Safety Matters: Learn About the Safety Circuit Rider Team

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Learn About the Safety Circuit Rider Team

On October 1, 2022, the Safety Circuit Rider (SCR) program will begin a five-year reauthorization. The T2 Center is very pleased to have this opportunity to continue our good work with local Connecticut agencies. Since we have many new members of our Public Works, Engineering and Local Traffic Authority community, we wanted to reintroduce you to our SCR Program and our terrific team of professionals!

Why Are We Doing This Work?

Of the 21,000 miles of roadway in Connecticut, 82% are maintained by local municipal agencies. Over 50% of the serious and fatal injury crashes that occur in the state happen on these local roadways. To make significant progress in reducing the number of crashes, serious injuries, and fatalities in Connecticut, the safety along local roadways needs to improve.

The SCR Team

The Safety Circuit Rider (SCR) team includes Melissa Evans, Safety Circuit Rider, Lisa Knight, Educational Program Coordinator and Donna Shea, Executive Program Coordinator.

Services We Provide

The (SCR) program is designed to provide safety-related information, training, and direct technical assistance to agencies responsible for local roadway safety.

Training

The SCR program provides free roadway safety-related training to local agencies through our Safety Academy. Trainings cover many topics such as Sign Installation and Maintenance, Road Safety Assessments (RSAs), ADA, Safe Transportation for Every Pedestrian (STEP), Speed Management, Roundabouts and more. Melissa teaches several of our courses, and Lisa and Melissa also partner with guest instructors. Participation in these trainings earns credit toward our Safety Champion Certificate program. Our SCR also partners with the T2 general training program to teach classes in the Local Traffic Authority certificate program.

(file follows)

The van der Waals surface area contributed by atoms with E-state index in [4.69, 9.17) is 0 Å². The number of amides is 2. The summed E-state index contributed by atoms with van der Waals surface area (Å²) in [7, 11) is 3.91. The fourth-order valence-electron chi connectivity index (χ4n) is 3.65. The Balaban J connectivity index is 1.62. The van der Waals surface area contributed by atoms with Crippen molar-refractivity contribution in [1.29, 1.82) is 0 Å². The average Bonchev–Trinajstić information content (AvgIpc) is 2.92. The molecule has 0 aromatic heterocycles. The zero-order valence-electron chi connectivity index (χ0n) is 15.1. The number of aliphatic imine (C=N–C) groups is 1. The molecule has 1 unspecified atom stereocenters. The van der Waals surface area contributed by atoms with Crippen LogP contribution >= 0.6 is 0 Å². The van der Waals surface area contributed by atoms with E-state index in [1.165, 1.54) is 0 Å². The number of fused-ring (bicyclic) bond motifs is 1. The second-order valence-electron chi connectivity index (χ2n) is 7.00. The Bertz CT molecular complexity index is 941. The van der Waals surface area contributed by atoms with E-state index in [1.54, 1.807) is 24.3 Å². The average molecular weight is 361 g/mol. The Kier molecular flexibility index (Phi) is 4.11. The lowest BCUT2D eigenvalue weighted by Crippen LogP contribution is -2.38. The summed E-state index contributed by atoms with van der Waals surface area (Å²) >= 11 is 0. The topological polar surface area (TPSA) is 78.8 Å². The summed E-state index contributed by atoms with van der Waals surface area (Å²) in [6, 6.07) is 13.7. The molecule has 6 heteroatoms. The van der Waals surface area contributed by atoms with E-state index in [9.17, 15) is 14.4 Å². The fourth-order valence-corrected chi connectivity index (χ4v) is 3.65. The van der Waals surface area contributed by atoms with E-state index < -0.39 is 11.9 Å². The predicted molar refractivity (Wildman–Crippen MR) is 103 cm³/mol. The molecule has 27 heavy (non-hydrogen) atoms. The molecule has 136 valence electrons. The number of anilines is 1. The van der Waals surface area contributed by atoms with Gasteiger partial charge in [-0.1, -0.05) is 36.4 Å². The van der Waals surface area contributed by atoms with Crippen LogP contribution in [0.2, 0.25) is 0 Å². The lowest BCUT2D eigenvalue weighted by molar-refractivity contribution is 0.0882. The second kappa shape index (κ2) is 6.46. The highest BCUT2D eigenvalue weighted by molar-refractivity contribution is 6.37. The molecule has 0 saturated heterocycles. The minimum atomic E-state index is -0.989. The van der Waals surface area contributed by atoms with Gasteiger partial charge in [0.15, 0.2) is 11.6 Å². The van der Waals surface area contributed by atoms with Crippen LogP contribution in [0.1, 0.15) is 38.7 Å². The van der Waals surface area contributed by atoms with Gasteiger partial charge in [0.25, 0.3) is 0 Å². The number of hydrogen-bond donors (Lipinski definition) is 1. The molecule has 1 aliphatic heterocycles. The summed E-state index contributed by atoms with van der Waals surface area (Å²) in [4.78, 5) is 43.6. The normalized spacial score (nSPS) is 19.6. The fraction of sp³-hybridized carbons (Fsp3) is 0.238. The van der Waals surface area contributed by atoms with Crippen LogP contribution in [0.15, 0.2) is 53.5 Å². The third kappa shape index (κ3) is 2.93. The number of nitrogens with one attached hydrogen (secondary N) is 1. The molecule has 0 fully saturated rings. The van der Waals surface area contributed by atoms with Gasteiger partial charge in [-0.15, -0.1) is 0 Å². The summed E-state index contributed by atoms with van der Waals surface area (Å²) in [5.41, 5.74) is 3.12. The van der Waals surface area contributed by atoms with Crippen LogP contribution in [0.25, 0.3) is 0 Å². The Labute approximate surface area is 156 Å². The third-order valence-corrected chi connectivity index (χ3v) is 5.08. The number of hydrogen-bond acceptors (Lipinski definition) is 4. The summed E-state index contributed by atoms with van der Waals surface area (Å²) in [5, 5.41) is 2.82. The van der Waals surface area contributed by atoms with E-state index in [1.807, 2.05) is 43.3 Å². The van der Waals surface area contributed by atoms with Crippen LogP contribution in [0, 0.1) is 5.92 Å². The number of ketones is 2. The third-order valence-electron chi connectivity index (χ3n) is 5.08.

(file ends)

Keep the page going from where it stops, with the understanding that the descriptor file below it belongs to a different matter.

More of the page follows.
Technical Assistance

The SCR program provides technical assistance and resources to CT municipalities on a wide range of road safety issues. Some recent topics include:

  • Crash data analysis
  • On Site Road Safety Assessments
  • Traffic Data Collection and Analysis
  • Identification of Low-Cost Safety Improvements

Local Road Safety Plans

A Local Road Safety Plan (LRSP) provides a framework for organizing stakeholders to identify, analyze, and prioritize roadway safety improvements on local roads. LRSP’s are very important, especially now with the funding opportunities coming over the next several years from the Bipartisan Infrastructure Law. The process for developing an LRSP can be tailored to local protocols, needs and issues. Plans should be viewed as a living document that can be continually reviewed and updated.

Free Equipment Loan Program

Local agencies can borrow traffic counters, sign retroreflectometer and our newest addition, a pavement marking retroreflectometer. See our full list of available equipment at:

T2 Center Equipment Loan Program | T2 Center (uconn.edu)

Providing Critical Equipment to our Cities and Towns

Over the past several years, the SCR program has been very fortunate to receive funding from CTDOT to provide critical equipment to our local agencies, including full work zone safety packages offered to all 169 towns and speed feedback signs for rural towns. In September, CTDOT is providing funding for our program to offer speed feedback signs to our Urban cities/towns. We are very grateful for these opportunities and will look forward to more in the future.

For more information on the Safety Circuit Rider Program contact Melissa at melissa.evans@uconn.edu.

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Safety Matters: Speed Display Signs for Speed Management in Urban Communities

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Safety Matters: Speed Display Signs for Speed Management in Urban Communities